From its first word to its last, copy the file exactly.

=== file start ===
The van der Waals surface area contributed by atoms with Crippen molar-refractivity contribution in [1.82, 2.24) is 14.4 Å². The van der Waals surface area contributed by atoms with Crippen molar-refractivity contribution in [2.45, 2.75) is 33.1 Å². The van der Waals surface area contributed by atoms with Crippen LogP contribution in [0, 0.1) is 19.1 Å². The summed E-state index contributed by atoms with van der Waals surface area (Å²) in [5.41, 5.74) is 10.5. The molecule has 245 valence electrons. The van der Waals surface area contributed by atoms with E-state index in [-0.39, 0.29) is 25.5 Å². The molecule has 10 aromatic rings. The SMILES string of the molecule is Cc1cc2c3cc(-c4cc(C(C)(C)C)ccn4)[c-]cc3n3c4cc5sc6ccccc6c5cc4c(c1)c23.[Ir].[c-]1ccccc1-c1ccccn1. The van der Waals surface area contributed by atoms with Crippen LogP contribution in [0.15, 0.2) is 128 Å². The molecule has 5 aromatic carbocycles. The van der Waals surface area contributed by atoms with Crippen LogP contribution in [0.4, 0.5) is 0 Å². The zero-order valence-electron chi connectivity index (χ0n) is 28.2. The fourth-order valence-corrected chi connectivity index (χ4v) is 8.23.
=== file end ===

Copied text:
The van der Waals surface area contributed by atoms with Crippen molar-refractivity contribution in [1.82, 2.24) is 14.4 Å². The van der Waals surface area contributed by atoms with Crippen molar-refractivity contribution in [2.45, 2.75) is 33.1 Å². The van der Waals surface area contributed by atoms with Crippen LogP contribution in [0, 0.1) is 19.1 Å². The summed E-state index contributed by atoms with van der Waals surface area (Å²) in [5.41, 5.74) is 10.5. The molecule has 245 valence electrons. The van der Waals surface area contributed by atoms with E-state index in [-0.39, 0.29) is 25.5 Å². The molecule has 10 aromatic rings. The SMILES string of the molecule is Cc1cc2c3cc(-c4cc(C(C)(C)C)ccn4)[c-]cc3n3c4cc5sc6ccccc6c5cc4c(c1)c23.[Ir].[c-]1ccccc1-c1ccccn1. The van der Waals surface area contributed by atoms with Crippen LogP contribution in [0.15, 0.2) is 128 Å². The molecule has 5 aromatic carbocycles. The van der Waals surface area contributed by atoms with Crippen LogP contribution in [0.4, 0.5) is 0 Å². The zero-order valence-electron chi connectivity index (χ0n) is 28.2. The fourth-order valence-corrected chi connectivity index (χ4v) is 8.23.